My blogging has been somewhat lacking over the last couple of weeks and the main reason is I've been so busy running that I've not had time. A nice problem to have I guess.
I've still two race reports to type up from Peebles and Stirling cross country races, I've a review to post about my new ashmei softshell running jacket and by the time this hits the press, so to speak, I'll probably have another race report about Cumbernauld cross country to post, which takes place this weekend*.
So where do I start?
Lets chat about my running a bit since that is probably why you are reading this in the first place.
Since Glasgow half marathon something has changed. Something in my mind has engaged. Tuesday training with the squad has been more focussed. I've always worked hard at the Tuesday sessions, it's the way we all train in that squad, give it your all and work together but I've found another level of hard that I seem to have tapped in to.
We haven't been on the track for 4 weeks now, we are in cross country training sessions so we've been running around the nearby golf course and up some steep hills!
Golf course training
Running around a golf course? Are you all crazy?
Its a really good session, we get to lace up our xc shoes and get used to them before we start the season.
How it works is, we go to the first tee and run to the edge of that holes green but, if its a par 3, its at full tilt, par 4 at 10km pace and par 5 at half marathon pace. Recovery is the walk from the green to the next tee. 18 reps over the rough of the course, a total of 3.5 miles. It's doesn't sound far but I've had a couple of times I thought I might be sick before I even get to the ninth hole.
I've been dead by the end and its a really good feeling. Good mental training for when things get tough during a race.
So how did Peebles and Stirling go?
Well, since you asked.... Peebles was a 4km relay race. 4 legs in each team. I was second runner. It's the first time I've ran this course and it's not one I will forget anytime soon. The first half mile is straight up a hill. A good warm up is essential.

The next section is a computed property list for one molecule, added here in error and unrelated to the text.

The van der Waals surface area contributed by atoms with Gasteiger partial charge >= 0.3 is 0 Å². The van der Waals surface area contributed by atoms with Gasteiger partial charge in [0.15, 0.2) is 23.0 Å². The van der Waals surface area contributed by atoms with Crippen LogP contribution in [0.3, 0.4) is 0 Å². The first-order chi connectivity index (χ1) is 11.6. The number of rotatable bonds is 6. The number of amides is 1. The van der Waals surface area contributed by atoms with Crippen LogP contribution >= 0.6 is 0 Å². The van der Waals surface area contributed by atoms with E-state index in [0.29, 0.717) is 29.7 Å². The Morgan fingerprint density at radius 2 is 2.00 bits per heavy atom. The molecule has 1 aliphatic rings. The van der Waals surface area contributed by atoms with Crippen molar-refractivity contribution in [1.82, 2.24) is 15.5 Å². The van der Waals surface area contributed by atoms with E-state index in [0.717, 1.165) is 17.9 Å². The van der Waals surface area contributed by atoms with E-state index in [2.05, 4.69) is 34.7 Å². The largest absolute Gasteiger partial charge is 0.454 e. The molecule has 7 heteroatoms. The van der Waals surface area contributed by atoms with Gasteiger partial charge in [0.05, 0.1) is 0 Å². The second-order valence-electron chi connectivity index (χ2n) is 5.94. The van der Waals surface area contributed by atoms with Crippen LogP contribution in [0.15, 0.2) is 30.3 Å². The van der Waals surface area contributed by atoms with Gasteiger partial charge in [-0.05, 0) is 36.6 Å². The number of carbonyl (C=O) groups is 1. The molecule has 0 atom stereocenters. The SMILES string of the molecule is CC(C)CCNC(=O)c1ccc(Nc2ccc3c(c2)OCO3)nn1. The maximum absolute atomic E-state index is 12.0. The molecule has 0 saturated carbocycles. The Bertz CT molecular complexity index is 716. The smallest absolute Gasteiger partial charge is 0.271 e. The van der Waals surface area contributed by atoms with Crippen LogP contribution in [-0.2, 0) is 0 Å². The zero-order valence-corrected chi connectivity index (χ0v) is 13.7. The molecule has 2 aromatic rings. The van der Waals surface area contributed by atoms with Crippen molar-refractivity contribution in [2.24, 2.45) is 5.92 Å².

I passed a number of runners on the first climb and I was feeling strong. On the downhill I kept any position I gained.
It's what I always imagine a cross country race should be. Jumping off natural ledges into adjoining fields, up and over small obstacles - in this case small horse jumps which required a bit of thought when approaching and finally a water section on the final corner which you couldn't avoid. It was a very challenging 4km but I really enjoyed it, not sure I would have said the same if the uphill sections had been muddy though. The muddy climbs would have made for a completely different race. Ever runner in the team made up positions on each leg and we finished 18th which we were happy with.
Stirling was another gorgeous day and again, not much in the way of mud to be seen. I've ran this course a number of times and it can be unrelenting. 3 laps to make it a 5.5 mile course. Usually by the 3rd lap the hills are now feeling like you are running up an escalator which is going down!
Not this time, I was feeling strong and still making up positions. At the start of the 3rd lap our coach, Garry, shouted something along the lines of "looking good, you can make up a couple more positions" and that's all I needed, I refocused and went chasing and I did make up positions and more importantly, kept them!
Between racing I've been getting out for my usual runs, a run in to work in the morning and then a run home from the office. I was working from home last week though so was out pounding the streets around the flat and it made a nice change.
It also gave me a chance to get some longer runs in without my rucksack. The other week I weighed my bag because it felt especially heavy and I was shocked to find it was 12lbs (5.4kg)! No wonder the run felt hard work, the scary thing was, even with the rucksack on, I was no where near the overall weight I used to be before I took up running! How I managed to carry that weight around all day for so long I have no idea.